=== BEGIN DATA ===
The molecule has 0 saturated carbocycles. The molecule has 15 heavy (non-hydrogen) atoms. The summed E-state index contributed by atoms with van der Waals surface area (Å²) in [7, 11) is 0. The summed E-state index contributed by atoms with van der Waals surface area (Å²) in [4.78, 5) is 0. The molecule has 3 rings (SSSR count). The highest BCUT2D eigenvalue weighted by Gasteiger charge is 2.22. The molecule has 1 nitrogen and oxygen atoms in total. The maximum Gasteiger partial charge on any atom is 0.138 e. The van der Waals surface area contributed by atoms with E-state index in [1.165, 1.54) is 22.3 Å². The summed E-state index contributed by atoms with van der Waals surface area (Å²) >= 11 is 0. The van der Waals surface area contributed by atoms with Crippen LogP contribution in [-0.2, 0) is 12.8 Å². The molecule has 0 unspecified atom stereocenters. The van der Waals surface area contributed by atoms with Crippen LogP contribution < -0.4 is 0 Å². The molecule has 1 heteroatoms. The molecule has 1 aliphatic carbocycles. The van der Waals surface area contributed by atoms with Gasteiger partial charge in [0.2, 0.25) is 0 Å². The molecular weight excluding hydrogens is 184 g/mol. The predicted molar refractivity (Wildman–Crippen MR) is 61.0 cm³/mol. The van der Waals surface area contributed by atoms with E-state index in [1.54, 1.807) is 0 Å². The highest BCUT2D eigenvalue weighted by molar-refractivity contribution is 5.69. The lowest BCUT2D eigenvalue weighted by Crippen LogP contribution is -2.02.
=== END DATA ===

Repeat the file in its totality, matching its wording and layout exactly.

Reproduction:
The molecule has 0 saturated carbocycles. The molecule has 15 heavy (non-hydrogen) atoms. The summed E-state index contributed by atoms with van der Waals surface area (Å²) in [7, 11) is 0. The summed E-state index contributed by atoms with van der Waals surface area (Å²) in [4.78, 5) is 0. The molecule has 3 rings (SSSR count). The highest BCUT2D eigenvalue weighted by Gasteiger charge is 2.22. The molecule has 1 nitrogen and oxygen atoms in total. The maximum Gasteiger partial charge on any atom is 0.138 e. The van der Waals surface area contributed by atoms with E-state index in [1.165, 1.54) is 22.3 Å². The summed E-state index contributed by atoms with van der Waals surface area (Å²) >= 11 is 0. The van der Waals surface area contributed by atoms with Crippen LogP contribution in [-0.2, 0) is 12.8 Å². The molecule has 0 unspecified atom stereocenters. The van der Waals surface area contributed by atoms with Crippen LogP contribution < -0.4 is 0 Å². The molecule has 1 heteroatoms. The molecule has 1 aliphatic carbocycles. The van der Waals surface area contributed by atoms with Gasteiger partial charge in [0.2, 0.25) is 0 Å². The molecular weight excluding hydrogens is 184 g/mol. The predicted molar refractivity (Wildman–Crippen MR) is 61.0 cm³/mol. The van der Waals surface area contributed by atoms with E-state index in [1.54, 1.807) is 0 Å². The highest BCUT2D eigenvalue weighted by molar-refractivity contribution is 5.69. The lowest BCUT2D eigenvalue weighted by Crippen LogP contribution is -2.02.